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Residency in America

In order to enroll in residency in the United States, whether AOA or ACGME, you will need a new visa. There are two possible visas for this:


H1B Visa
J1 Visa


Here is the bottom line: If you are not a dual US-Canadian citizen (i.e. Canadian citizen only), you will need either an H1B or J1 visa to pursue residency in the US. Not all ACGME programs will issue a visa, so it is important to confirm the policy of each program you are considering. Do not apply to hospitals that don’t sponsor visas.


Usually, this information can be found on the residency program website. Sometimes, you may have to contact residency programs directly to confirm whether they sponsor visas. Many programs list their residents on their websites with details about their hometown or undergraduate university. This is one way to infer whether the program is Canadian-friendly. Unfortunately, residency databases such as FREIDA and the AAMC Residency Explorer may not have the most up-to-date information.

This process can be logistically challenging and involves a word salad of terminology. Read more below to understand both visas and what they entail. 

H1B Visa


The H1B visa is known as a "temporary worker visa" for individuals working in a "specialty occupation", that is, an occupation requiring a Bachelor's degree or higher. It also allows for "dual intent", meaning you can return to your country of citizenship after your work term has been completed or pursue immigration (i.e. Permanent Resident (PR) status/"Green Card") to the United States.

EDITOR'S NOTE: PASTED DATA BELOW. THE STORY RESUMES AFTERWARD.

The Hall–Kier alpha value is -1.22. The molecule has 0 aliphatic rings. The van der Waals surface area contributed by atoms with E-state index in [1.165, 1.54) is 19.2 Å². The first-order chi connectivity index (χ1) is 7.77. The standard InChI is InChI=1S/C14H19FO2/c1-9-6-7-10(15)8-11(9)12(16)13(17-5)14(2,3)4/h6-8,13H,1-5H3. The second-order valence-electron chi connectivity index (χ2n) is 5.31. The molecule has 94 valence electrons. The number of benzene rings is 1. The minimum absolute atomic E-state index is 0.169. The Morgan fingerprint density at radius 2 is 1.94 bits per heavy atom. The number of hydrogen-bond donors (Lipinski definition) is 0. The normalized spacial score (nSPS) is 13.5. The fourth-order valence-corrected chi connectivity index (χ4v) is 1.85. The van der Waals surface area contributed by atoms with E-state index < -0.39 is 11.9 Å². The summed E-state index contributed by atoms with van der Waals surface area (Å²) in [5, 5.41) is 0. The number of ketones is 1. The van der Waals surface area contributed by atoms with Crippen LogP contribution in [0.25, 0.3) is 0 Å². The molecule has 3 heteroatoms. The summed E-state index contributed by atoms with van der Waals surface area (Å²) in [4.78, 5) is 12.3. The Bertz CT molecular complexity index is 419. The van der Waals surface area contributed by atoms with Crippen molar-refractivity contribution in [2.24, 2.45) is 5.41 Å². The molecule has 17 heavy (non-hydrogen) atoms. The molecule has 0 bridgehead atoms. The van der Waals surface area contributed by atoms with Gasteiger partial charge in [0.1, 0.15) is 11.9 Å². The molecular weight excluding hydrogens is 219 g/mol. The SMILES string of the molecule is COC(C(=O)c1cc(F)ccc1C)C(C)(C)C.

This visa is the best option as a Canadian citizen in a US residency as it allows the resident to stay in the US for 6 years before needing to be renewed and opens up the possibility of obtaining PR status. The requirements for an H1B visa include graduation from medical school and passing COMLEX Level 1, 2, AND 3 or USMLE Steps 1, 2, AND 3.

Applying to Residency

As most non-citizen graduates from US medical schools complete Level 3 or Step 3 during their PGY1 year, they will need a designation to bridge that year before receiving their H1B. This is usually accomplished with an OPT (Optional Practical Training) year, which is an extension of the F-1 visa that was used to attend your US medical school. Your school should help you with this. It gives you an entire year to complete COMLEX Level 3 or USMLE Step 3, as well as apply for, and receive your H1B visa. The H1B visa would then go into effect at the start of your PGY2 year.


This OPT year is key because otherwise, you would need to graduate med school in May, submit an application to take COMLEX Level 3 or USMLE Step 3 (requires med school graduation as a prerequisite), take and pass Level 3 or Step 3 and receive said results, and apply for and receive your H1B visa, all before July 1 in order to start a US internship/residency on time. This is pretty much impossible even for the most determined students. Visa processing delays are frequent and out of your hands. If you use the OPT year, then the H1B visa becomes a much more viable strategy.

Unfortunately, many US residency programs do not sponsor H1B visas as it is expensive for programs (no, you can't pay for them by law) and requires significantly more paperwork from them than a J1 visa. Note that as the competitiveness of a specialty or its location increases, the likelihood of a program offering H1B visas decreases, since they will fill their spots regardless of citizenship. Conversely, if you are applying for something like Internal Medicine, Family Medicine, Pediatrics, Psychiatry, etc, all of which are relatively less competitive and often fill their vacant spots with IMGs, you are much more likely to receive H1B sponsorship. Intermediate difficulty specialties will be somewhere in the middle in their stance on offering H1B visas.


During and After Residency